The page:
There are many reasons for stalls in scientific breakthroughs, but limited access should not be one of them.
Around the same time I found myself in this DIY garage lab, a company was started to tackle this problem of unlocking access and research resources. Their approach was to create a marketplace where researchers could post the projects they needed completed and providers could fullfil those request for a fee. Today, the company has facilitated over 1,000 transactions that each move the advancement of scientific discovery forward in large and small ways
That company’s name is Science Exchange and today we’re please to be included as they announce their latest round of funding.
We believe they have an opportunity to become a huge marketplace as well as becoming a marketplace whose work will have a huge impact on our society.
And we’re thrilled to be working with them to build it.
Back when we used to buy records, then cassette tapes then CDs there always seemed to be a tiny slip of paper wedged in the case or printed on the liner notes encouraging purchasers to send a check and a self addressed envelope to the artists to join their fan club. Benefits of club membership ranged from stickers to personal notes from band members, to early access to concert tickets, to merchandise only available to those in the club.
These fan clubs elevated the average music consumer to a new level of insider status.
We’ve been witnessing an explosion of creativity of late on the web. These days a musician doesn’t need a record label to front the high upfront costs of big name producers and expensive studio time nor an artists need big name gallery representation to get their work in front of prospective collectors. The web provides a perfect showcase to display and promote creative works. And some fans are finding was to support these creatives, primarily on a project basis via crowd funding sites.
Last year we funded a small company called Artists Wanted who had built a business around contests that elevated unknown artists and photographers work into high profile gallery and large scale public showings. Along the way, participants built beautiful online portfolios of their work as well as attracted supporters who would promote their contest submissions. The “currency” of these supporters was simply soliciting votes for the artists they loved across their various social networks.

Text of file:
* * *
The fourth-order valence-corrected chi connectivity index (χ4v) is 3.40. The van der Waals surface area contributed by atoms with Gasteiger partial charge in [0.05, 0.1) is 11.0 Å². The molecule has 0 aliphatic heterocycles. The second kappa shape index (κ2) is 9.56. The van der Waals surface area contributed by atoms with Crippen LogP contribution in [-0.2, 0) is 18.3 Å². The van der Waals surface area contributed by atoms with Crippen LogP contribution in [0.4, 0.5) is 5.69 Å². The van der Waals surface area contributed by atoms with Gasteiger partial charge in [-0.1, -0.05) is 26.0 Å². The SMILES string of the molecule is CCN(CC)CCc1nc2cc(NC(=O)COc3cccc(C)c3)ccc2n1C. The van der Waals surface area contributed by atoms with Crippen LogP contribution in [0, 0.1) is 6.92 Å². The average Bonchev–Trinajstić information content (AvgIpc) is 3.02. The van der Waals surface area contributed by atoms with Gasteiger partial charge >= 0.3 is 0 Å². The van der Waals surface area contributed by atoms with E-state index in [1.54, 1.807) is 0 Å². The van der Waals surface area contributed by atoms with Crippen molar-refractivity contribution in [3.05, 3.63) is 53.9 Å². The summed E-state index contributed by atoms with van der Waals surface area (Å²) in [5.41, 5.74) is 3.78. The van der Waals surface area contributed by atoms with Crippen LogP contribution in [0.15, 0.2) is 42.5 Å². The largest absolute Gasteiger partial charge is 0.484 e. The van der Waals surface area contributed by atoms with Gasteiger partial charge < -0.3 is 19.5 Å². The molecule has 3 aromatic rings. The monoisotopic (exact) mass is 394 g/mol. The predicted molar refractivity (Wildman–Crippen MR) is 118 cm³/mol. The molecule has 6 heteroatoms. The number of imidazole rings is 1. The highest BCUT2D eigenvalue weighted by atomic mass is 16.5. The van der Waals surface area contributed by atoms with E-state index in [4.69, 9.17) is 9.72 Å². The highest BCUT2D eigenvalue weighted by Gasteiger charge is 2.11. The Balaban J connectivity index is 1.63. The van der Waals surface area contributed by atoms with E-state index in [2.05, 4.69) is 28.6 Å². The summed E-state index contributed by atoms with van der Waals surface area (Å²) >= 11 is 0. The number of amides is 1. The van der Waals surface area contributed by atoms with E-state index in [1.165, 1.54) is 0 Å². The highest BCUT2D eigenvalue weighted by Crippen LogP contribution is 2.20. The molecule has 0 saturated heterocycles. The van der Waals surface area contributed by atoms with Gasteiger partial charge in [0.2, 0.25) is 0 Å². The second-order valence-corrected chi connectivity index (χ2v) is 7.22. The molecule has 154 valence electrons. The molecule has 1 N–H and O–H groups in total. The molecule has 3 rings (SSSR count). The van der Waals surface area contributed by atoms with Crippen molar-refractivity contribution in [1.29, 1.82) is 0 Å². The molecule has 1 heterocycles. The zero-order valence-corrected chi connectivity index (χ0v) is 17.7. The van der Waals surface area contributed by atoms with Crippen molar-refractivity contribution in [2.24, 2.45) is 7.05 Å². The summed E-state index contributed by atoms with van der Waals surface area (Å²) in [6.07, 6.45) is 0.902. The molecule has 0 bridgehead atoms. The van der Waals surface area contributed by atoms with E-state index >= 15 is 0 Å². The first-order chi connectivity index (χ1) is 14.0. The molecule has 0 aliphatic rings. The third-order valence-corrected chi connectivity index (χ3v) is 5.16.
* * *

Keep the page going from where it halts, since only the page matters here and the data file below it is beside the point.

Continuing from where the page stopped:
The company, now known as See.me, has seen tremendous growth since taking funding- scaling from 10s of thousands of photographers and fine artist to well over half a million members across a wide range of creative pursuits. Many of these creatives have been discovered on the site and commercial opportunities have been opened to them.
But, the native currency of the site has remained fans promoting artists work across their social networks.
Last week the See.me team quietly rolled out a new service that introduces a new form of currency into the system- financial support. From their announcement:
If you choose, you can accept contributions through your See.Me profile so that anyone, anywhere in the world can support your creative work.Think of it like the old system of patronage, but instead of one wealthy family supporting a handful of artists, millions of viewers can contribute ongoing financial support to a wide and varied community.
You can easily add rewards to encourage contributions and your supporters will receive monthly updates as you add new work and come up with new ideas. By posting new work often, you will increase the chances of earning recurring support from your community. There are no limitations on how much you can make, and you can accept contributions for as long as you like.
This idea of patronage, or fan clubs, has the common thread of building tools for creatives to directly connect with an audience that both appreciates, consumes and supports their work. By adding financial support into the system, our hope is to see a much wider range of creatives able to purse their ideas and passions full time.
The system is being phased in, but you can see a few of the accounts that have gone live with the feature now. Here, you’ll see the work of a circus performer planning to stage an underground performance for supporters in an abandoned factory in Brooklyn. Here, you’ll see the work of a blind photographer who wants to push his gallery work offering signed prints to his supporters. Here, you’ll meet a an innovative musician sharing unreleased tracks with, and planning private shows for, supporters.
If you’re a creative looking for a home on the web to share your work and connect with your audience give See.me a look. If you’re someone who appreciates the work of creatives and likes discovering their work before anyone else, I think you’ll find many new ways to connect with and support this community.
A CEO recently shared this slide with me as a tool they used to explain their recent funding to team members.
The reality of this particular business was that they were already profitable. Some of the employees couldn’t understand why they’d raise money when they didn’t need it.
I thought this graph told the story well.
Los Angeles & Tech -
Last week Tara and I had the pleasure of grabbing lunch with Bryce Roberts while he was in town scoping things out. Today he posted some notes about Los Angeles and it’s tech scene(s) that I wanted to follow up on because, well, you know I have a lot to say on the subject. If you haven’t read…
Thoughts on yesterday’s post from a true OG of the LA tech community.
It’s the presence and efforts of people like Sean and Tara that give me a lot confidence and optimism for what LA could become.